- Connectivity & Graphics: Rumor has it, we’re sticking with the Exynos Modem 5300, and Google’s betting big on the AV1 encoding, leading the charge in the video codec revolution!
- Hot or Not? The first Tensor and the Tensor G2 had their share of thermal issues. The big question is, can Google keep the Pixel 8 cooler than its Snapdragon and Apple silicon counterparts?
What’s Next? The Tensor G3 is set to power the Google Pixel 8 and Pixel 8 Pro, eyeing a fall 2023 launch. And if the rumors hold, we might see it in more devices in the Pixel lineup, including a potential Pixel 8a, Pixel Tablet, and an updated Pixel Fold.
But here’s where it gets spicy! The Information dropped a bombshell in July 2023. Google hit the brakes on the development of Tensor G4, aka “Redondo,” slated for a 2024 release. Why? The Google Silicon team missed a crucial 2022 deadline for kicking off trial production.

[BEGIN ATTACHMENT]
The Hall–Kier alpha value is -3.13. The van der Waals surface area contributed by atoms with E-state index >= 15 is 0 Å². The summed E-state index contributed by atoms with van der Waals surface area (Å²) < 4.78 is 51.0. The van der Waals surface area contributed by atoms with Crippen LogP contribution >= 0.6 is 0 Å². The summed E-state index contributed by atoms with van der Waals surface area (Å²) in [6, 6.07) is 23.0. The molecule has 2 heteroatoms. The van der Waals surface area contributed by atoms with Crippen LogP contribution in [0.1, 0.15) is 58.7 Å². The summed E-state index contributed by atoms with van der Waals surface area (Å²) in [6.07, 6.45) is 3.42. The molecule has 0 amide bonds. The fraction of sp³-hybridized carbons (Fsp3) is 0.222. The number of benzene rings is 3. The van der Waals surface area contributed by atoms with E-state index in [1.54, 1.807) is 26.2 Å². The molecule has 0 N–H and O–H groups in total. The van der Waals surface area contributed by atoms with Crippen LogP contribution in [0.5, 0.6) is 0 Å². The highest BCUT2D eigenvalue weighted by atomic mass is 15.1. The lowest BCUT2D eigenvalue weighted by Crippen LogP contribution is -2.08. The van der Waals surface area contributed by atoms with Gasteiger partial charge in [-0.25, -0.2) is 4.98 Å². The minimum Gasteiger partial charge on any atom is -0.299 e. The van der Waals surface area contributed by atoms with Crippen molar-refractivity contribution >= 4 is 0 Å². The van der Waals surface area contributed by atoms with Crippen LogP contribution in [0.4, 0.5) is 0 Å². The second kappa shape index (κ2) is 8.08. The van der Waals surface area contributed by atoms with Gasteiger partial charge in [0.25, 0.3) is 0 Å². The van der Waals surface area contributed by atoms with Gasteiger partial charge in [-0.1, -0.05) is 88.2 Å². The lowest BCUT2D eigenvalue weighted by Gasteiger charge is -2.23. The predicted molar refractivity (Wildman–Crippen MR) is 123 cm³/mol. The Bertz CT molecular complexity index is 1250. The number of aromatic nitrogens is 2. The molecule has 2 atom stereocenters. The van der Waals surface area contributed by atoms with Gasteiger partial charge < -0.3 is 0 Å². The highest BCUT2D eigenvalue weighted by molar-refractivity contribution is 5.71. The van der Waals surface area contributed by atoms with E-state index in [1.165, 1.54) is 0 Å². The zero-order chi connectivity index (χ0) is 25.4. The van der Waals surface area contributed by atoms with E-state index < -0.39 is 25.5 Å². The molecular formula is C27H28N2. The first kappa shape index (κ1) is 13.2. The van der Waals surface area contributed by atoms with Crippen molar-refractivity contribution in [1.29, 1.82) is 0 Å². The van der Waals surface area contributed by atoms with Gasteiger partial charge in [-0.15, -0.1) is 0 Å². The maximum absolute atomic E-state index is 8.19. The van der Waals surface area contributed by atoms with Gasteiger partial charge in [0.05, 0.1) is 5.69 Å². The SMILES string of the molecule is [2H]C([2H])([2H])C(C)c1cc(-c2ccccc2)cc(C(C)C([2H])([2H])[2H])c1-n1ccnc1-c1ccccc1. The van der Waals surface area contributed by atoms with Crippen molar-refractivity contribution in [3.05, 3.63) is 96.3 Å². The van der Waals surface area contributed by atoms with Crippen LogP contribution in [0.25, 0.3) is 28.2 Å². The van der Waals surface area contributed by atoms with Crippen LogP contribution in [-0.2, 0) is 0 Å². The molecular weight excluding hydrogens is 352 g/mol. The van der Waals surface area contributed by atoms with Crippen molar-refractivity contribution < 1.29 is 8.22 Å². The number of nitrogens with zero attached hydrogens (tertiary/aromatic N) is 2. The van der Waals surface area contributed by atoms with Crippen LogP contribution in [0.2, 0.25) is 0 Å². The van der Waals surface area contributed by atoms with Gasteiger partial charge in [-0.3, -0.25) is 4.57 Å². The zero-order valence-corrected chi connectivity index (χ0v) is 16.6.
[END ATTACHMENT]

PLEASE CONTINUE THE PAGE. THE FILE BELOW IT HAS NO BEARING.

Tensor G5 Moving To 3nm Process
But wait, there’s more! Google wasn’t about to sit still. They shifted gears and jumped straight into the development of Tensor G5, giving it the codename “Laguna.”
And here’s the twist: it’s being designed fully in-house, leaving Samsung in the rearview mirror and partnering with TSMC for manufacturing.
And the cherry on top? It’s being built on TSMC’s groundbreaking 3 nm process which is the same process it used to make Apple’s new A17 CPU.